BASW Statement and Response to the House of Lords Select Committee on the Mental Capacity Act 2005, post-legislative scrutiny
HL Paper 139, 13/3/14) and the Supreme Court’s Decision - P (by his litigation friend the Official Solicitor ) ( Appellant) v Cheshire West and Chester Council and another (Respondents)
Importantly the Mental Capacity Act signified changes required in the legal rights afforded to those who may lack capacity, with the potential to transform the lives of many. That was the aspiration, and one BASW strongly endorses.
Since the Act became operational there have been continued concerns raised as to how it has been implemented, noting a number of differences in applying the law not only geographically but also between professionals.
BASW members have reported their experience both from involvement in proceedings before the Court of Protection, acting as Best Interest Assessors and in delivering training, that there are many very dedicated professionals (of all backgrounds) who are trying to implement the MCA 2005 in different settings and often on difficult circumstances.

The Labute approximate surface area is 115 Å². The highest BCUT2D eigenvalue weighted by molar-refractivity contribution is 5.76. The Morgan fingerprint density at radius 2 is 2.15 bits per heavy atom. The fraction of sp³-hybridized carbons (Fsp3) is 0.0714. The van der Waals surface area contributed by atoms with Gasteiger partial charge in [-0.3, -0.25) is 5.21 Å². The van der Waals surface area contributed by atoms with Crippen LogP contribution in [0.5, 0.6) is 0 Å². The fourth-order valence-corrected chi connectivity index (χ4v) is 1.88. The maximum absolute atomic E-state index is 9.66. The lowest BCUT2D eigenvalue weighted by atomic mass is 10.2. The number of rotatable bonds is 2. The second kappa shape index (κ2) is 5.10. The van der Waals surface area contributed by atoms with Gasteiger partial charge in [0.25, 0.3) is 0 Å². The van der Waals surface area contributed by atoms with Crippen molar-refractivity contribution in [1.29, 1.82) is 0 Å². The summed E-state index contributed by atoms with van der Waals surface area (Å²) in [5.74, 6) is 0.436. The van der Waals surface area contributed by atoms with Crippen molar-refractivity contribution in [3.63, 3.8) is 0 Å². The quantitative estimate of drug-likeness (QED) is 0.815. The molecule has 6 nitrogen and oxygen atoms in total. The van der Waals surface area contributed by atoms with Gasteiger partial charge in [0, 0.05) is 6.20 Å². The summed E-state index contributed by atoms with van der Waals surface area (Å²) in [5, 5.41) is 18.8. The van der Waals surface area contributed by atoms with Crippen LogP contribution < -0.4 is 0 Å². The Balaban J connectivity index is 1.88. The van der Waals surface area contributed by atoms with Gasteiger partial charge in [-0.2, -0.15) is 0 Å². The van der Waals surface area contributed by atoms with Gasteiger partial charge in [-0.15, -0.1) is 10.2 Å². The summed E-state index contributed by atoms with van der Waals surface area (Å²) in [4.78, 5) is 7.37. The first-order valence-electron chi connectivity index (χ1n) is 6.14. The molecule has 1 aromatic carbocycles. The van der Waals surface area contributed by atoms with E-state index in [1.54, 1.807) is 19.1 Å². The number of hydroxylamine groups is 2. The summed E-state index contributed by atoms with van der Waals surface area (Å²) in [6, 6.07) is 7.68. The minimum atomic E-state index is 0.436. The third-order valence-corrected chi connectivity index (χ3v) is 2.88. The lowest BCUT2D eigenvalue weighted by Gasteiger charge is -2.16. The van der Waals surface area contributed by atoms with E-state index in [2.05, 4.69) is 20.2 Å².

However in preparing our submission to the House of Lords we also came across serious concerns and examples where even the basic requirements of the MCA  are not being undertaken. In common with many other organisations and individuals submitting evidence to the committee, BASW’s submission identified many reasons for this – not least being the fact that front line services have and continue to be faced with unprecedented changes. In many areas there has been break up of multi-disciplinary and specialist teams working with the most vulnerable service users. Services have seen the loss of many of their most experienced social workers either through redundancy or their redeployment to non-specialist posts.
BASW notes in reading through the submissions made to the select committee [Nearly 2000 pages] the considerable consensus and agreement. Professions across health and social care, advocacy, service user groups, the legal profession, academia etc. presented a strong voice in advising the committee that the Mental Capacity Act is and remains of considerable importance but that much still remained to be undertaken in ensuring its effective application.
BASW welcomed the invite to provide a written submission to the committee and to also attend to give further evidence. Our representatives attending the hearing were impressed by the integrity, thoroughness and commitment given by the committee members in undertaking this challenging and mammoth piece of work.